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The rate of falls and the serious injuries and deaths from them has continued to increase over the last decade for elderly Americans. The rise in deaths from falls each year since 2007 has been dramatic. In the most recently available numbers from the CDC in 2016, fall-related deaths for people 85-and-older increased by more than 79%. While that group experienced the largest increase, the numbers are up across the board for elderly Americans age 65-and-older. Men, in particular, are at risk with 33.7% higher likelihood of dying from a fall.
In truth, people of all ages can suffer from falls, older adults fall more often and have more severe consequences from those falls. Common fall risks are injuries such as head injuries or fractures to the shoulders, pelvis, hip, or spine. According to the CDC, falls are the most common form of injury, fatal or non-fatal, in adults aged 65 and older. The number of injuries and deaths makes sense when put in context with statistics from the American Academy of Orthopaedic Surgeons which shows more than one in four adults of this age suffering at least one fall each year. The costs are steep in terms of dollars and standard of living. Falls resulting in hip fractures drastically reduce a person’s lifespan, while falls lead many elderly people to move into assisted living. In 2015, U.S. healthcare costs from elderly Americans falling reached nearly $50 billion.
Identifying Risk Factors for Falls
One of the reasons falls are so dangerous is that many people don’t realize they’re at risk for falls until it’s too late. As you age it’s important to see your doctor regularly and ask if any of your current or past medical conditions increase your likelihood of falling so they can work with you to develop a fall prevention program. There are several key items to consider when it comes to assessing your risk of falling.
Age. Whether we like it or not, the risk of falling increases with age. Most of the more specific items listed below are impacted by age, such as strength, reaction time, and acuteness of the senses. As we decline physically, we also reduce our activity leading to lower levels of strength, coordination, balance, and bone density – all of which contribute to a greater risk of falling.
Medications. When you see your doctor be certain to have an up to date list of your most recent prescriptions, medications, and supplements. Your doctor can review the complete list and let you know if there are increased risks from their interaction, such as drowsiness from sedatives or complications from antidepressants.
Health and lifestyle choices. If you have a history of ear disorders, for example, this can impact your balance and create a greater risk of falling. Talk to your doctor about any health issues you have related to your stamina, muscle strength, dizziness, pain, numbness or any other issues that occur when you stand up or walk. Also, if your clothing or footwear have caused issues with your mobility in the past, ask about options that may allow for better stability or less restricted movement.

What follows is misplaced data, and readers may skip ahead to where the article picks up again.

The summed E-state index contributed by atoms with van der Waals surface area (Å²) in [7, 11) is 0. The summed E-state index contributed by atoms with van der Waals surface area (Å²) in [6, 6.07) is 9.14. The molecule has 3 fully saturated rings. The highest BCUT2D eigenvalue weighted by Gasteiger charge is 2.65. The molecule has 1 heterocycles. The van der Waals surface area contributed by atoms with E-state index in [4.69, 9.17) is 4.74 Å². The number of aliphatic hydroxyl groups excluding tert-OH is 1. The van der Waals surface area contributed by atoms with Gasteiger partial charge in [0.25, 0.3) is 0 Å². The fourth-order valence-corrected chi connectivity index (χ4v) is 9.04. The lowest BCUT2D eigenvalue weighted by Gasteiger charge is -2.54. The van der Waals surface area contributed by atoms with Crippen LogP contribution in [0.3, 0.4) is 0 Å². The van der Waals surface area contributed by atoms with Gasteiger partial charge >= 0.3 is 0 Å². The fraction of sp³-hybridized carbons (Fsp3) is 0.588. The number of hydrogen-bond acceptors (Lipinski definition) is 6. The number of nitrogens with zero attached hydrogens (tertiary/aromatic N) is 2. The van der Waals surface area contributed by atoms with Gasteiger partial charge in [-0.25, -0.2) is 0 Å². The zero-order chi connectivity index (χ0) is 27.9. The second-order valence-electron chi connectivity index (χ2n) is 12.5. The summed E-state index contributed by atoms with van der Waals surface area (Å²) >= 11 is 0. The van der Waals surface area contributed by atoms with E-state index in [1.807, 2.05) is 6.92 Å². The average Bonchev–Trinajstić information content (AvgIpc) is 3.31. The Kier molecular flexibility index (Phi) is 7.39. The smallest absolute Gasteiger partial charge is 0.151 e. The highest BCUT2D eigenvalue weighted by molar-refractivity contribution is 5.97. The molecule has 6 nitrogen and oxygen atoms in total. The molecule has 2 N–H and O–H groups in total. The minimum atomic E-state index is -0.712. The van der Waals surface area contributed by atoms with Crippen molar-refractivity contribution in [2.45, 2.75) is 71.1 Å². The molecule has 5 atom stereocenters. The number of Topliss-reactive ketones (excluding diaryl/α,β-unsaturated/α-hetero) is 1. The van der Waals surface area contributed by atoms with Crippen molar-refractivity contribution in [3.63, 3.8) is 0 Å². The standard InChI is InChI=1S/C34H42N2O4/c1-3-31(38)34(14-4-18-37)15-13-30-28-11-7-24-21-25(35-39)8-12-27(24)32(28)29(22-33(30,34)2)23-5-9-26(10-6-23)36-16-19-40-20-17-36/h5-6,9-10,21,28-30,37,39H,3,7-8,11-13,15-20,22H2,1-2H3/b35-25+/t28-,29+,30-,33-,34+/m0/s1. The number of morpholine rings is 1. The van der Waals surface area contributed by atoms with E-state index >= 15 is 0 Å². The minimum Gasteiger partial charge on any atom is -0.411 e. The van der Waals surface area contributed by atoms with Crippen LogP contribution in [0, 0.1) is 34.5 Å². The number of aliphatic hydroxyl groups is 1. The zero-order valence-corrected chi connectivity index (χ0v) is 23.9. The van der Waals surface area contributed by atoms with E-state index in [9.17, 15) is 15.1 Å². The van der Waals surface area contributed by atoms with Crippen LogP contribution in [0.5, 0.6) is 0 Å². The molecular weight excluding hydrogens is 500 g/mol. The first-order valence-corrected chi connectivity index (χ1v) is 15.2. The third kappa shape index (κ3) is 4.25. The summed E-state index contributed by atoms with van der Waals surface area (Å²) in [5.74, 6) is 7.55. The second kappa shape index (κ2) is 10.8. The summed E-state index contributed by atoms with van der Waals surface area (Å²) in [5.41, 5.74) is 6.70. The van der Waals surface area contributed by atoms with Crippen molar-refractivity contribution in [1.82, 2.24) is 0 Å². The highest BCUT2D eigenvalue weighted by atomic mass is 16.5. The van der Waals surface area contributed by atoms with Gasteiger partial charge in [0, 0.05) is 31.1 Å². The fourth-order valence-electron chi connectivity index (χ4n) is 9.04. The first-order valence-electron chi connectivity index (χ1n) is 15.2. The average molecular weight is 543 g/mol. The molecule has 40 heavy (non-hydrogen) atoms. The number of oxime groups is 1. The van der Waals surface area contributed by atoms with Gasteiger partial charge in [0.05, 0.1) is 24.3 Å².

Specific medical conditions that may be risk factors for falling include:
- Irregular heartbeat
- Hearing loss
- Vision impairment
- Multiple Sclerosis
- Urinary or bladder issues
- Bone cancer
- Hip issues that affect the gait or cause imbalance
Lifestyle choices can also have a major impact on the likelihood of falling. Increased alcohol consumption can greatly increase the risk of falls as it impacts a person’s balance, coordination, reflexes, and decision making. Drinking can also impact bone strength, which is something that is also impacted by smoking. A poor diet can also have consequences as it can accelerate medical conditions and reduce energy.
Household and environmental dangers. Unfortunately, some of the most common causes of falls are the most easily avoidable. Most falls occur at home during typical activities but are triggered by things like:
- Wet, slippery surfaces
- Clutter in walkways
- Pets getting underfoot
- Poor lighting
- Non-secured or loose rugs
A history of falls. While this may seem obvious, if you have fallen before write down the details of your falls or near falls. Note where it occurred, what time of day, what you feel caused the fall. With more details your doctor can work with you to develop a fall prevention strategy.
Identifying and Dealing with Fear of Falling
Negative experiences can condition people to an aversion from certain activities, and falling is no difference. This is certainly true for people as they age. After multiple falls, particularly after experiencing injuries, people may develop a crippling fear of falling that causes them to abandon physical activities. Of course, for patients who are already limited physically, abandoning physical activity can compound their problems making them weaker and accelerating their physical decline. If you find yourself shying away from physical activity to avoid falls, talk to your doctor to build a plan to rebuild your confidence and regain your prior levels of physical activity.